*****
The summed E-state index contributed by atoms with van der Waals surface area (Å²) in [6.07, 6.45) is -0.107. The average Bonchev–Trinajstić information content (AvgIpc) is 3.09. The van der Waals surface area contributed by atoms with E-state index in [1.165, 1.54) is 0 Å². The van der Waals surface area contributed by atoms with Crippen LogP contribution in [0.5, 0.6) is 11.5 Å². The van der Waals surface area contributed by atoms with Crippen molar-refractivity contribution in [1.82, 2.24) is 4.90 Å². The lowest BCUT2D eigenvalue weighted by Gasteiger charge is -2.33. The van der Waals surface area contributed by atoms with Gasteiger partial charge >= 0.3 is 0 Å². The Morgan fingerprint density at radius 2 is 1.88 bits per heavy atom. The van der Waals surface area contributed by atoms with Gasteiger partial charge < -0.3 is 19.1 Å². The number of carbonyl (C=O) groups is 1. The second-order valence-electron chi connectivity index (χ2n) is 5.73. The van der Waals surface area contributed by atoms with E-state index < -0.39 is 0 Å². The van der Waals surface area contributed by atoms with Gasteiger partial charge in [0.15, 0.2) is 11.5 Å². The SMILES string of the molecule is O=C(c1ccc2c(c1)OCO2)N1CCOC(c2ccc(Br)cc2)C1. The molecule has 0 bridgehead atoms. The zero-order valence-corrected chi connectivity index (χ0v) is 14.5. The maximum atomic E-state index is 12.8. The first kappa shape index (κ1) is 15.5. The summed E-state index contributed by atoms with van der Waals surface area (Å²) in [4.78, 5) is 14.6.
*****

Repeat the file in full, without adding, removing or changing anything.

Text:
The summed E-state index contributed by atoms with van der Waals surface area (Å²) in [6.07, 6.45) is -0.107. The average Bonchev–Trinajstić information content (AvgIpc) is 3.09. The van der Waals surface area contributed by atoms with E-state index in [1.165, 1.54) is 0 Å². The van der Waals surface area contributed by atoms with Crippen LogP contribution in [0.5, 0.6) is 11.5 Å². The van der Waals surface area contributed by atoms with Crippen molar-refractivity contribution in [1.82, 2.24) is 4.90 Å². The lowest BCUT2D eigenvalue weighted by Gasteiger charge is -2.33. The van der Waals surface area contributed by atoms with Gasteiger partial charge >= 0.3 is 0 Å². The Morgan fingerprint density at radius 2 is 1.88 bits per heavy atom. The van der Waals surface area contributed by atoms with Gasteiger partial charge < -0.3 is 19.1 Å². The number of carbonyl (C=O) groups is 1. The second-order valence-electron chi connectivity index (χ2n) is 5.73. The van der Waals surface area contributed by atoms with E-state index < -0.39 is 0 Å². The van der Waals surface area contributed by atoms with Gasteiger partial charge in [0.15, 0.2) is 11.5 Å². The SMILES string of the molecule is O=C(c1ccc2c(c1)OCO2)N1CCOC(c2ccc(Br)cc2)C1. The molecule has 0 bridgehead atoms. The zero-order valence-corrected chi connectivity index (χ0v) is 14.5. The maximum atomic E-state index is 12.8. The first kappa shape index (κ1) is 15.5. The summed E-state index contributed by atoms with van der Waals surface area (Å²) in [4.78, 5) is 14.6.